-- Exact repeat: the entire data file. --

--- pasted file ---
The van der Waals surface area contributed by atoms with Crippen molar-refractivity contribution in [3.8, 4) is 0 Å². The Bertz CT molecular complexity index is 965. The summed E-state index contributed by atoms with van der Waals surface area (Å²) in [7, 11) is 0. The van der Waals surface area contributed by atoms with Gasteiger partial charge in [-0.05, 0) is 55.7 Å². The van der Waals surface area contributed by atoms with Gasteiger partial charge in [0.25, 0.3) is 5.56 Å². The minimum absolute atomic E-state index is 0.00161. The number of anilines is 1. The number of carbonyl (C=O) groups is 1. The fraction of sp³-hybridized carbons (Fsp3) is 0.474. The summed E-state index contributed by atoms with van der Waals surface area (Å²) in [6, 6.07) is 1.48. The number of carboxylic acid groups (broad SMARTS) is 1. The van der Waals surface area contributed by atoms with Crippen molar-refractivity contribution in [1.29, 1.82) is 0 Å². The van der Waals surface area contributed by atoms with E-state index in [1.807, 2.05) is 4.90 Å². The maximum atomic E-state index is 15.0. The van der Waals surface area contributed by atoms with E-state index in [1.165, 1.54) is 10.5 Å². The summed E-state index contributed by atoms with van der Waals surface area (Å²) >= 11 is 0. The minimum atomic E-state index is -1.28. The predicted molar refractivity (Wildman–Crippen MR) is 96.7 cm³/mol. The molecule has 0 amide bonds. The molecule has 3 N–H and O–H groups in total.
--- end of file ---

The van der Waals surface area contributed by atoms with Crippen molar-refractivity contribution in [3.8, 4) is 0 Å². The Bertz CT molecular complexity index is 965. The summed E-state index contributed by atoms with van der Waals surface area (Å²) in [7, 11) is 0. The van der Waals surface area contributed by atoms with Gasteiger partial charge in [-0.05, 0) is 55.7 Å². The van der Waals surface area contributed by atoms with Gasteiger partial charge in [0.25, 0.3) is 5.56 Å². The minimum absolute atomic E-state index is 0.00161. The number of anilines is 1. The number of carbonyl (C=O) groups is 1. The fraction of sp³-hybridized carbons (Fsp3) is 0.474. The summed E-state index contributed by atoms with van der Waals surface area (Å²) in [6, 6.07) is 1.48. The number of carboxylic acid groups (broad SMARTS) is 1. The van der Waals surface area contributed by atoms with Crippen molar-refractivity contribution in [1.29, 1.82) is 0 Å². The van der Waals surface area contributed by atoms with E-state index in [1.807, 2.05) is 4.90 Å². The maximum atomic E-state index is 15.0. The van der Waals surface area contributed by atoms with E-state index in [1.165, 1.54) is 10.5 Å². The summed E-state index contributed by atoms with van der Waals surface area (Å²) >= 11 is 0. The minimum atomic E-state index is -1.28. The predicted molar refractivity (Wildman–Crippen MR) is 96.7 cm³/mol. The molecule has 0 amide bonds. The molecule has 3 N–H and O–H groups in total.